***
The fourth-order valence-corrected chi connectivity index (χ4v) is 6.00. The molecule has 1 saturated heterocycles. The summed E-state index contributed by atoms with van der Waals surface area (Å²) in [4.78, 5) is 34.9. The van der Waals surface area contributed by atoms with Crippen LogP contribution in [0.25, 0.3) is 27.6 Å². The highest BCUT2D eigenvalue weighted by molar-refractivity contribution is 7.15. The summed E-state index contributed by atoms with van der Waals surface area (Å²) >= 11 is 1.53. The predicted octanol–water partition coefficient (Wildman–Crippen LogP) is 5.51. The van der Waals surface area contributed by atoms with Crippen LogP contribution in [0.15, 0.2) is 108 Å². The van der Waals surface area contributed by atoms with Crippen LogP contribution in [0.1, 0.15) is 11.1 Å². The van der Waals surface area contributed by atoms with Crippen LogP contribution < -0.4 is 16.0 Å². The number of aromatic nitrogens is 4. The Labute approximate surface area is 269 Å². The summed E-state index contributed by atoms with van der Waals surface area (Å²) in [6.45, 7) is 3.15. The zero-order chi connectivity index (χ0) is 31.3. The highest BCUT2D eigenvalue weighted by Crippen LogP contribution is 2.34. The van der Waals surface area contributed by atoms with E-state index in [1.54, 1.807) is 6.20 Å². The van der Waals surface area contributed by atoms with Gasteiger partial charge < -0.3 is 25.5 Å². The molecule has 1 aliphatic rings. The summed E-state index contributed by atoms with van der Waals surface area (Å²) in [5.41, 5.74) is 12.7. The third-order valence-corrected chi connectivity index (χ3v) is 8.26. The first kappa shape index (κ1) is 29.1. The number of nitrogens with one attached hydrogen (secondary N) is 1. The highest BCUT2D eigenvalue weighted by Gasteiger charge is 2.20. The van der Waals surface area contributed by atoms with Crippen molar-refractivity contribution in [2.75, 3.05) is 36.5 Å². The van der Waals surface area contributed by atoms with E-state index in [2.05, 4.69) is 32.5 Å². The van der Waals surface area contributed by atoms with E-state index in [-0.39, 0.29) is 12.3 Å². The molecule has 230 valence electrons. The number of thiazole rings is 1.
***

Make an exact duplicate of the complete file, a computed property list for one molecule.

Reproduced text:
The fourth-order valence-corrected chi connectivity index (χ4v) is 6.00. The molecule has 1 saturated heterocycles. The summed E-state index contributed by atoms with van der Waals surface area (Å²) in [4.78, 5) is 34.9. The van der Waals surface area contributed by atoms with Crippen LogP contribution in [0.25, 0.3) is 27.6 Å². The highest BCUT2D eigenvalue weighted by molar-refractivity contribution is 7.15. The summed E-state index contributed by atoms with van der Waals surface area (Å²) >= 11 is 1.53. The predicted octanol–water partition coefficient (Wildman–Crippen LogP) is 5.51. The van der Waals surface area contributed by atoms with Crippen LogP contribution in [0.15, 0.2) is 108 Å². The van der Waals surface area contributed by atoms with Crippen LogP contribution in [0.1, 0.15) is 11.1 Å². The van der Waals surface area contributed by atoms with Crippen LogP contribution < -0.4 is 16.0 Å². The number of aromatic nitrogens is 4. The Labute approximate surface area is 269 Å². The summed E-state index contributed by atoms with van der Waals surface area (Å²) in [6.45, 7) is 3.15. The zero-order chi connectivity index (χ0) is 31.3. The highest BCUT2D eigenvalue weighted by Crippen LogP contribution is 2.34. The van der Waals surface area contributed by atoms with E-state index in [1.54, 1.807) is 6.20 Å². The van der Waals surface area contributed by atoms with Gasteiger partial charge < -0.3 is 25.5 Å². The molecule has 1 aliphatic rings. The summed E-state index contributed by atoms with van der Waals surface area (Å²) in [5.41, 5.74) is 12.7. The third-order valence-corrected chi connectivity index (χ3v) is 8.26. The first kappa shape index (κ1) is 29.1. The number of nitrogens with one attached hydrogen (secondary N) is 1. The highest BCUT2D eigenvalue weighted by Gasteiger charge is 2.20. The van der Waals surface area contributed by atoms with Crippen molar-refractivity contribution in [2.75, 3.05) is 36.5 Å². The van der Waals surface area contributed by atoms with E-state index in [2.05, 4.69) is 32.5 Å². The van der Waals surface area contributed by atoms with E-state index in [-0.39, 0.29) is 12.3 Å². The molecule has 230 valence electrons. The number of thiazole rings is 1.